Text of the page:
Two weeks before Austrian authorities commence a much-anticipated renovation of the birth site of Nazi dictator Adolf Hitler, a local group announced Wednesday that it would like to permanently place at the house a mobile exhibit about non-Jews honored for saving Jews during World War II.
Friends of Yad Vashem in Austria made the announcement in a press conference in the city of Linz, saying it was interested in donating its exhibit about Austria’s Righteous Among the Nations, which has been traveling throughout the country for the past 10 years, Austrian media and Israel’s Kan public broadcaster reported.
The local group made the proposal on its own, without coordinating with Israel’s Yad Vashem, the national Holocaust museum and memorial based in Jerusalem.
Following years of legal wrangling, the Austrian government decided to turn the house in the northern Austrian town of Braunau Am Inn, where Hitler was born in 1889, into a police station with a human rights training center. The estate had over the years become a point of interest for neo-Nazis, and the government took control of the dilapidated building in 2016 to change that.
However, Kan quoted local resident Eveline Doll, one of the leaders of the initiative to bring the Yad Vashem exhibit to the building, as saying: “Police is a negative symbol. Of course, the Austrian police today is very different from back then, but the symbolism here is glaring.”
Doll dismissed authorities’ claim that the building would house a human rights center, claiming that it was too small to host such an institution, as well as a police station.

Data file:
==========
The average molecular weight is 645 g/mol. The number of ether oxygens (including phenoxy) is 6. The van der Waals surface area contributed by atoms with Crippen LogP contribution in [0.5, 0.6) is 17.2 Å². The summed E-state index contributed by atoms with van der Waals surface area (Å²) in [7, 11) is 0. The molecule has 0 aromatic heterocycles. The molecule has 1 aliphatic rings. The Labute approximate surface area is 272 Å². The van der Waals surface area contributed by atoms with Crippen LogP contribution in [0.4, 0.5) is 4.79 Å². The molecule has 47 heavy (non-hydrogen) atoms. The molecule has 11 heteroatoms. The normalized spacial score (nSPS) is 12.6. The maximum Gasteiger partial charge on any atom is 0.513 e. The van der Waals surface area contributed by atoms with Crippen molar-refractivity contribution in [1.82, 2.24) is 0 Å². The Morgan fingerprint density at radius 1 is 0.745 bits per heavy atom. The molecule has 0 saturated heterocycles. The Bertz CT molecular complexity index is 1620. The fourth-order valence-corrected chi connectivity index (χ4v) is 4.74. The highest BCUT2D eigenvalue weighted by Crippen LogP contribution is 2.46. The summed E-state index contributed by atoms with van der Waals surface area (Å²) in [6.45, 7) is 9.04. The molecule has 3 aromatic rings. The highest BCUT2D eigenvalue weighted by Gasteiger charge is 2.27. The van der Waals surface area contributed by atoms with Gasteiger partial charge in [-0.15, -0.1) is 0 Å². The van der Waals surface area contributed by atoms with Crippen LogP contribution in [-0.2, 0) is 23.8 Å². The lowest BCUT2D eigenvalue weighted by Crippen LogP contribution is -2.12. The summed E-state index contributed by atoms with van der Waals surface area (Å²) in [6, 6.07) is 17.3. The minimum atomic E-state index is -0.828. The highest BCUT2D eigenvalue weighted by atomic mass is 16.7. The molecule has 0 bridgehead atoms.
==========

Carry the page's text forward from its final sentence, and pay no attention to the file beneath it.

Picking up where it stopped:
Austria’s Interior Ministry did not respond to a request that it halt the renovation, and suggested that the Holocaust display be exhibited at different police stations. Friends of Yad Vashem in Austria rejected the proposal, Kan reported.
Yad Vashem in Israel said the proposal was the Austrian branch’s initiative and had “good intentions,” but that the Holocaust center in Israel was not involved.
Austria’s Interior Ministry said last month that the house’s redesign will start on October 2.
The plan had already stoked controversy, after Austrian director Guenter Schwaiger, who is due to release a documentary about the house in late August, said the ministry’s plans for the house’s future use will “always be suspected” of being “in line with the dictator’s wishes.”
As evidence, Schwaiger cited the discovery of a local newspaper article from May 10, 1939, which stated that it was Hitler’s wish to have his birth house converted into offices for the district authorities.
The controversial redesign of the 800-square-meter (8,600-square-feet) corner house is currently estimated to cost some 20 million euros ($21.76 million) and is expected to be completed by 2025.
The police station is to become operational by 2026.
Although Hitler only spent a short time at the property, it has continued to draw Nazi sympathizers from around the world.
Germany annexed Austria in 1938, and although many top Nazis from Hitler downward were Austrians, historians say the small Alpine country was slow to acknowledge for many years its shared responsibility for the Holocaust and the other crimes of the Nazis before and during World War II.